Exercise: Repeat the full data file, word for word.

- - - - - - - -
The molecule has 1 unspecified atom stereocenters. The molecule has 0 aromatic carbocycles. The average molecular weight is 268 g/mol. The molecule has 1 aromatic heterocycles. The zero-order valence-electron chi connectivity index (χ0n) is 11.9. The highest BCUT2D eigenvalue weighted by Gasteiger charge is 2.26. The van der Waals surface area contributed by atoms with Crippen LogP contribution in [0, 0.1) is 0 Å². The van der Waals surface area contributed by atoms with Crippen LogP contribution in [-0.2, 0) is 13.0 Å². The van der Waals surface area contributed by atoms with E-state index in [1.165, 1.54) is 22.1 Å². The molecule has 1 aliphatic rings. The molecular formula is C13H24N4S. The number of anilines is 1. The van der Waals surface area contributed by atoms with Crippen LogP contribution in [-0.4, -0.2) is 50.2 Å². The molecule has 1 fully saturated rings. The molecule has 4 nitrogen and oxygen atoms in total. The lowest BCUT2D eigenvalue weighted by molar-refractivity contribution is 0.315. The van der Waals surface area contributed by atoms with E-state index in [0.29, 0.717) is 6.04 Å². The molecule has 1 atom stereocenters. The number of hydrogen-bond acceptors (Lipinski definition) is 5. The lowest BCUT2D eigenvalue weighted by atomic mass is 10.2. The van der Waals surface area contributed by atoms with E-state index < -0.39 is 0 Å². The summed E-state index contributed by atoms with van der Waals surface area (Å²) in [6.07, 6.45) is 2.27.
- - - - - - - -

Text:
The molecule has 1 unspecified atom stereocenters. The molecule has 0 aromatic carbocycles. The average molecular weight is 268 g/mol. The molecule has 1 aromatic heterocycles. The zero-order valence-electron chi connectivity index (χ0n) is 11.9. The highest BCUT2D eigenvalue weighted by Gasteiger charge is 2.26. The van der Waals surface area contributed by atoms with Crippen LogP contribution in [0, 0.1) is 0 Å². The van der Waals surface area contributed by atoms with Crippen LogP contribution in [-0.2, 0) is 13.0 Å². The van der Waals surface area contributed by atoms with E-state index in [1.165, 1.54) is 22.1 Å². The molecule has 1 aliphatic rings. The molecular formula is C13H24N4S. The number of anilines is 1. The van der Waals surface area contributed by atoms with Crippen LogP contribution in [-0.4, -0.2) is 50.2 Å². The molecule has 1 fully saturated rings. The molecule has 4 nitrogen and oxygen atoms in total. The lowest BCUT2D eigenvalue weighted by molar-refractivity contribution is 0.315. The van der Waals surface area contributed by atoms with E-state index in [0.29, 0.717) is 6.04 Å². The molecule has 1 atom stereocenters. The number of hydrogen-bond acceptors (Lipinski definition) is 5. The lowest BCUT2D eigenvalue weighted by atomic mass is 10.2. The van der Waals surface area contributed by atoms with E-state index < -0.39 is 0 Å². The summed E-state index contributed by atoms with van der Waals surface area (Å²) in [6.07, 6.45) is 2.27.